Meirhaeghe Nicolas

15 janvier 2021


Predictive processing in the macaque frontal cortex during time estimation

Invité par Thomas Brochier


According to the theory of predictive processing, expectations modulate neural activity so as to optimize the processing of sensory inputs expected in the current environment. While there is accumulating evidence that the brain indeed operates under this principle, most of the attention has been placed on mechanisms that rely on static coding properties of neurons. The potential contribution of dynamical features, such as those reflected in the evolution of neural population dynamics, has thus far been overlooked. In this talk, I will present evidence for a novel mechanism for predictive processing in the temporal domain which relies on neural population dynamics. I will use recordings from the frontal cortex of macaques trained on a time interval reproduction task and show how neural dynamics can be directly related to animals’ temporal expectations, both in a stationary environment and during learning.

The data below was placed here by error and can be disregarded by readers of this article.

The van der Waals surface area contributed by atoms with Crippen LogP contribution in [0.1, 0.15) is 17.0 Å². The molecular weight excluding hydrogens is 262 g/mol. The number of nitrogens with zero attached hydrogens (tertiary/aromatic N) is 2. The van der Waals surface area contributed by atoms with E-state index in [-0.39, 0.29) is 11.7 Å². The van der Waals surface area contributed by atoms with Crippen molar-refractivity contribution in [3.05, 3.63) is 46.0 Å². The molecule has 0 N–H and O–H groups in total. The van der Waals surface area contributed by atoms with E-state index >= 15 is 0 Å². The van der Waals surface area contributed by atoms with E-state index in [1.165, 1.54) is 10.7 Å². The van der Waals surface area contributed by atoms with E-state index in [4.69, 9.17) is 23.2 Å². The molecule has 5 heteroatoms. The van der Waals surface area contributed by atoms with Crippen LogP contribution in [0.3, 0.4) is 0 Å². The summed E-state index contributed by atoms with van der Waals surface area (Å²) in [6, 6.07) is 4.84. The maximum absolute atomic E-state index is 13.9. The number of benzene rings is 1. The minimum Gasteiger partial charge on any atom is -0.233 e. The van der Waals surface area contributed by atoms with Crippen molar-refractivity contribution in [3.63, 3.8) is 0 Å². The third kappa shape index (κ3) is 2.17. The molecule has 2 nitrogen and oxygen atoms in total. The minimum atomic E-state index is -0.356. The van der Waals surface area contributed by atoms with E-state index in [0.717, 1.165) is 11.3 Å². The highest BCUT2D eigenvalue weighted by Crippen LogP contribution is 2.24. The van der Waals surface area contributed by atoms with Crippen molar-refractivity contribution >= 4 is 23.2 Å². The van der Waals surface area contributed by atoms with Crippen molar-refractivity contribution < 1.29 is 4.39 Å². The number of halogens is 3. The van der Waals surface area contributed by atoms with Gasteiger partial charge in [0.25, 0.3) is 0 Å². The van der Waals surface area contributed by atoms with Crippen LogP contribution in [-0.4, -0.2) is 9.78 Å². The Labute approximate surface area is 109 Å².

Nicolas is a 5th-year PhD student in the Harvard-MIT Division of Health Sciences and Technology conducting his thesis research with Mehrdad Jazayeri. Broadly speaking, Nicolas is interested in how learning shapes neural activity, and how in turn, structured neural activity supports sensorimotor behavior. His work lies at the intersection of neural electrophysiology, psychophysics and computational modelling. Prior to joining MIT, Nicolas studied aerospace engineering, earning a double Master’s degree from Supaéro (Toulouse, France) and from Caltech.

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